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Bill Cosby: How his legacy is still changed forever

A Pennsylvania judge on Saturday declared Bill Cosby's sexual assault case end in a mistrial after the jury was deadlocked on all three counts. Still, it doesn't mean Cosby is free.

The district attorney is planning to retry the comic on charges that he drugged and sexually assaulted Andrea Constand more than a decade ago.

Despite a storied career spanning four decades -- from stand-up comedy to the small screen to blockbuster films -- the trial may have left Cosby's legacy of laughs irreparably harmed.

"His empire has been forever tarnished and tainted ... as is his legacy," ABC News Senior Legal Correspondent Sunny Hostin said. "Had this been a one accuser story, there's no question that perhaps he would be able to resume a career."

Although he wasn't convicted in the Constand case, Cosby has also been accused by more than 50 other women of drugging or sexual misconduct. He hasn't been charged with any crimes in the other cases, and has maintained his innocence.

"I just don't think he can then go back as 'America's Dad' or go back to America as a moral authority," Hostin added.

William Henry Cosby Jr. in part became a modern-day moral authority of sorts when he gave his now famous respectability speech at a 2004 NAACP event commemorating the 50th anniversary of the Brown v. Board of Education decision, which desegregated public schools.

In that speech he criticized the black poor, blaming their plight on a culture of poverty, lack of education and lack of parenting, instead of institutionalized discrimination and racism.

"In our own neighborhood, we have men in prison," Cosby began. "No longer is a person embarrassed because they're pregnant without a husband. No longer is a boy considered an embarrassment if he tries to run away from being the father of the unmarried child. ...In the neighborhood that most of us grew up in, parenting is not going on."

It may be the reason why Cosby acted as parent to many students at Temple University, where he graduated from in 1971.

The comedian stepped down from the Philadelphia university's board of trustees in 2014 amid his ongoing scandal, but the school still has a $3,000 scholarship in his name, called The Cosby Scholarship, given to rising juniors majoring in the natural sciences, according to the school's website.

Temple alumnus Adriene Boone said when she matriculated there, from 2002 to 2006, she knew that Cosby "would always show up at the sporting events, he would do the freshman orientation sometimes, and get you pumped about being a Temple Owl."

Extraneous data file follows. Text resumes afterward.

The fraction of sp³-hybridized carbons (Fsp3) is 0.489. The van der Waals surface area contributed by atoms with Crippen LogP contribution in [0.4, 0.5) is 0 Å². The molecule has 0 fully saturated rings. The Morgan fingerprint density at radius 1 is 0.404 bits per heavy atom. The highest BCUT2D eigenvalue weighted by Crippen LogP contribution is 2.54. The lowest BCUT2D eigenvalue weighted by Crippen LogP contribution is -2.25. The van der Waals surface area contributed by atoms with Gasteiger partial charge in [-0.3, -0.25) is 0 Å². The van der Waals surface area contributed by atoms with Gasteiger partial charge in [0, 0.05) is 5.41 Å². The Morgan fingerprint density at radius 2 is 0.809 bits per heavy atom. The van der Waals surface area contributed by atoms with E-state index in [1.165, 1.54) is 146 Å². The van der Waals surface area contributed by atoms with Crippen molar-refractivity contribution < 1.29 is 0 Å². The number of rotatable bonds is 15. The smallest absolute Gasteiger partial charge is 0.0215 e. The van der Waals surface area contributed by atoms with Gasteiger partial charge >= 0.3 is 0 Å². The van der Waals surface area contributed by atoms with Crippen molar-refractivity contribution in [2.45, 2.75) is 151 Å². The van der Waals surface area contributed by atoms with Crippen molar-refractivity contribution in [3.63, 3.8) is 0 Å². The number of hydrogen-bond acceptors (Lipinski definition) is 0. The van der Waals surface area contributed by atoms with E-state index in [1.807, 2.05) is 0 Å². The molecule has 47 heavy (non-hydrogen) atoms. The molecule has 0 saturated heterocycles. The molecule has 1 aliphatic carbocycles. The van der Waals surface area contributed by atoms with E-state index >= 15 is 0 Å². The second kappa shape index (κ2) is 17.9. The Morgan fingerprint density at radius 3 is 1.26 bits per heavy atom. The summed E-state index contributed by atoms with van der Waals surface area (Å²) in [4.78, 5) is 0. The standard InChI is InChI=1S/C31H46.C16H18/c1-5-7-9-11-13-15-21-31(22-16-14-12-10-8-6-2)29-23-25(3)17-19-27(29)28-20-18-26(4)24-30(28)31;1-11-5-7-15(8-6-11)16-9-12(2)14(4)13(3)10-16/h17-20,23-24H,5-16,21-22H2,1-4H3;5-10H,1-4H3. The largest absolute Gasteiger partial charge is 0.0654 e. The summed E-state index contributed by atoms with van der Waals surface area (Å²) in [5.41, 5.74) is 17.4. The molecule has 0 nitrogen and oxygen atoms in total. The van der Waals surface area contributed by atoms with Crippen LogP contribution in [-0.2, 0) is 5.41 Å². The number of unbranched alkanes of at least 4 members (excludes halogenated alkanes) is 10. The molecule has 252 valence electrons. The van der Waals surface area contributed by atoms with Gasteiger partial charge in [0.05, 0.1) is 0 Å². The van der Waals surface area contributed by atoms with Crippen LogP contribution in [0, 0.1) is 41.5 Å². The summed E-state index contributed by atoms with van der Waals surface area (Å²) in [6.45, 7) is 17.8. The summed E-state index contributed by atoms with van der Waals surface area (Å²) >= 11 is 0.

Calling him a "figure of school pride," Boone remembers her class of 2006 being disappointed that Cosby wouldn't speak at their graduation -- a long-standing tradition.

Months after Constand filed a civil lawsuit against him, Cosby was asked not to speak at Temple University's graduation, as he did in years prior. In the suit, she included depositions from 13 other women, claiming they were sexually assaulted by the Temple alumnus over the years.

"As a 21-year-old, no one really watched the news so you didn't know what was happening so I think everyone was just kind of sad about it," Boone explained. "But I don't think anyone thought about the gravity of the situation at the time. As an adult, I will say I'm hurt."

Cosby's legacy will not only include what happened in court this week, but it'll also include what some may call his greatest achievement. Cosby created the American family fantasy: a happily married mother and father, high-powered professionals with healthy kids who only got in the sort of trouble you could laugh about it at the end of the episode.

And although many networks have pulled reruns of the hit series, "The Cosby Show," which ran from 1984 until 1992, its spin-off "A Different World" still airs on TV and was recently picked up by Netflix. Not to mention, in May 2015, Cosby wrapped up his latest comedy tour, "Far From Finished."

After this, will fans still want more from him?

Longtime entertainment journalist and ESPN correspondent Chris Connelly said that "history is going to have to decide on its own."

"Throughout history, there's always been a question of if we can regard ... the work separate from the personal behavior of the person who created it and it's an ongoing question," he continued. "What everyone would agree with right now is that it feels like a tragedy."

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